Buy your gifts online. That’s what I’ve done for years now because I decline to make myself miserable in holiday feeding frenzies. I Hate Crowds. And from what I’m reading, everyone else does too. So I have a question: why do all of you keep doing this to yourselves? This is Peace On Earth Goodwill Toward Everyone time, not Work Yourself Into A Frustrated Temper Tantrum time.
Relax. Kick back. It’s the end of the year. Time to reflect on life…all the things you have to be thankful for…and all the people you love. Sit down at your computer…we’ve all got one these days…and browse the online catalogs. There are tons. It’s nothing new, just a new twist on an old Christmas tradition…the wish catalog. When I was a boy there were these big phone book sized catalog things people ordered from by mail. And every year we got mail ordered stuff from relatives, along with the usual Christmas packages. What the magical wonderful computer does for us 21st century people is put all those catalogs right at our fingertips! Think of it…every catalog you ever wanted to browse…there. And you can fill out your order, specify gift wrapping and a nice card to go with it, pay and you’re done. All from the comfort an convenience of your own home! You can shop in your pajamas even! And things still come in the mail just like they did when you were a kid. Your loved ones will be just as delighted.
A little less traffic might make the holidays nicer….just saying. Seriously…this is a time of year to remember how good life is, and how wonderful that we are human beings, and not sharks all piled together in a feeding frenzy.
[Update...] Kevin Drum does a little digging and discovers the origin of the term “Black Friday” really is as dark as you’d expect from just hearing it and not knowing it’s supposed to mean the day retail sales go into the black (profitable) zone.
…all the evidence points in one direction. The term originated in Philadelphia in the 50s or earlier and wasn’t in common use in the rest of the country until decades later. And it did indeed refer to something unpleasant: the gigantic Army-Navy-post-Thanksgiving day crowds and traffic jams, which both retail workers and police officers dreaded. The retail industry originally loathed the term, and the whole “red to black” fairy tale was tacked on sometime in the 80s by an overcaffeinated flack trying to put lipstick on a pig that had gotten a little too embarrassing for America’s shopkeepers.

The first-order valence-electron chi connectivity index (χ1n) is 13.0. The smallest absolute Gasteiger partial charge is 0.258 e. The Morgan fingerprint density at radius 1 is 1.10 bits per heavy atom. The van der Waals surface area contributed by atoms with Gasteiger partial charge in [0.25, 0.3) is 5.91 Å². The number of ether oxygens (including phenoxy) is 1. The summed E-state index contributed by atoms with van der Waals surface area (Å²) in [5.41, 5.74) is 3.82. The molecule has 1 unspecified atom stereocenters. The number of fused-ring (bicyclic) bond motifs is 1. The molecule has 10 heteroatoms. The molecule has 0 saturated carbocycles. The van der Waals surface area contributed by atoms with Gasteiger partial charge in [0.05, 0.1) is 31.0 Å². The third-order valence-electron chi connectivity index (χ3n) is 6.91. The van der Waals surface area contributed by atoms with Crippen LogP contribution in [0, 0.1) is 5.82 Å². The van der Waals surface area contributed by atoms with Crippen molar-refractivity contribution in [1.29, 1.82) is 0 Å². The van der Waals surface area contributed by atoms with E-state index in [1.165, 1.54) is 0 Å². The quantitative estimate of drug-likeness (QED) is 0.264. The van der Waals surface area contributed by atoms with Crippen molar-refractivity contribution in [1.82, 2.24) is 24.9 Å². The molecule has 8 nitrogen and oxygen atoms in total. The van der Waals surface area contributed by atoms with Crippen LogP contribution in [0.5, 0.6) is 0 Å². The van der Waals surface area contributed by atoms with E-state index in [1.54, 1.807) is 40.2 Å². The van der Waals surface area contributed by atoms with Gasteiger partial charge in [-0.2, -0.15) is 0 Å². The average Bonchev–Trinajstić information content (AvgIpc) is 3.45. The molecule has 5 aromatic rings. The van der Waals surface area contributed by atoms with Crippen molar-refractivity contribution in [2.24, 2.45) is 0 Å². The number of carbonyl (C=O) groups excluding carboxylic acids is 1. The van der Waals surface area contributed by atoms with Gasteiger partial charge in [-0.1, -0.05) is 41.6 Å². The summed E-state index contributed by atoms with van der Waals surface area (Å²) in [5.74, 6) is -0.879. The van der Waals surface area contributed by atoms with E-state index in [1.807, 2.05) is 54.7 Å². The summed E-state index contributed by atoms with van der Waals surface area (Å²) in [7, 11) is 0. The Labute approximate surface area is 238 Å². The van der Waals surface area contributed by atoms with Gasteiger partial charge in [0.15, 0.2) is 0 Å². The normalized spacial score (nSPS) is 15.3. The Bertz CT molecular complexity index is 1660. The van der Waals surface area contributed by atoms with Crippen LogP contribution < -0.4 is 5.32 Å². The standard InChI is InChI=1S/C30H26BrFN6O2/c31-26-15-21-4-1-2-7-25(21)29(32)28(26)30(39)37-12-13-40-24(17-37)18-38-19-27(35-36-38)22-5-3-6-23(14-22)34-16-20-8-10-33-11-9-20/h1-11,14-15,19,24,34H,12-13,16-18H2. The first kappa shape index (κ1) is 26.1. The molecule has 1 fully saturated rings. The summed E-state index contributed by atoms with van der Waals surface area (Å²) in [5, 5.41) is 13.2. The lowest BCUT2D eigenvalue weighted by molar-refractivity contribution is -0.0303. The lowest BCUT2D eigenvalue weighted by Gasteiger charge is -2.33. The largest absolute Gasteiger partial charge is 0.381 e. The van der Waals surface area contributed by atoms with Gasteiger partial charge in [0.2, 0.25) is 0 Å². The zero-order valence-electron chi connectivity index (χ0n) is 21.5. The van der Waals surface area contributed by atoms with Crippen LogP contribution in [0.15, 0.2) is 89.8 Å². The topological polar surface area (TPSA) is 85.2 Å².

Another success in the annals of public relations…
July 22nd, 2012
Reasons Not To Procrastinate #22…Collect The Entire Series!
by Bruce |
Five years ago I noticed the bottom step on my backyard deck was getting loose. The builder whoever they were, really didn’t use the best wood screws on it and they started getting loose. I saw the problem the moment I noticed it, and understood the fix. Just tightening down the screws wouldn’t do it. It needed the right wood screws installed. But it was a minor thing and I always have things to do around the house, so for five years that step just kept getting looser and looser, and I adjusted to it by stepping carefully down on that one step.
Last week it finally came off. Annoyed with myself for putting such a simple fix off, I got out my tools and the right wood screws and did the job. Five minute fix. It’s very solidly on there now, but after five years my reflex going up and down those steps while doing yard work is to keep stepping carefully on that one step. That step is going to keep reminding me not to procrastinate on the simple stuff for years now, I just know it.
June 14th, 2012
Every Time I Try To Get Out, They Pull Me Back In.
by Bruce |
I figured I wouldn’t, because I just don’t see myself going back to Disney World as often in the coming year as I have in recent years (Hi Tico!). But then I did the nefarious Disney math.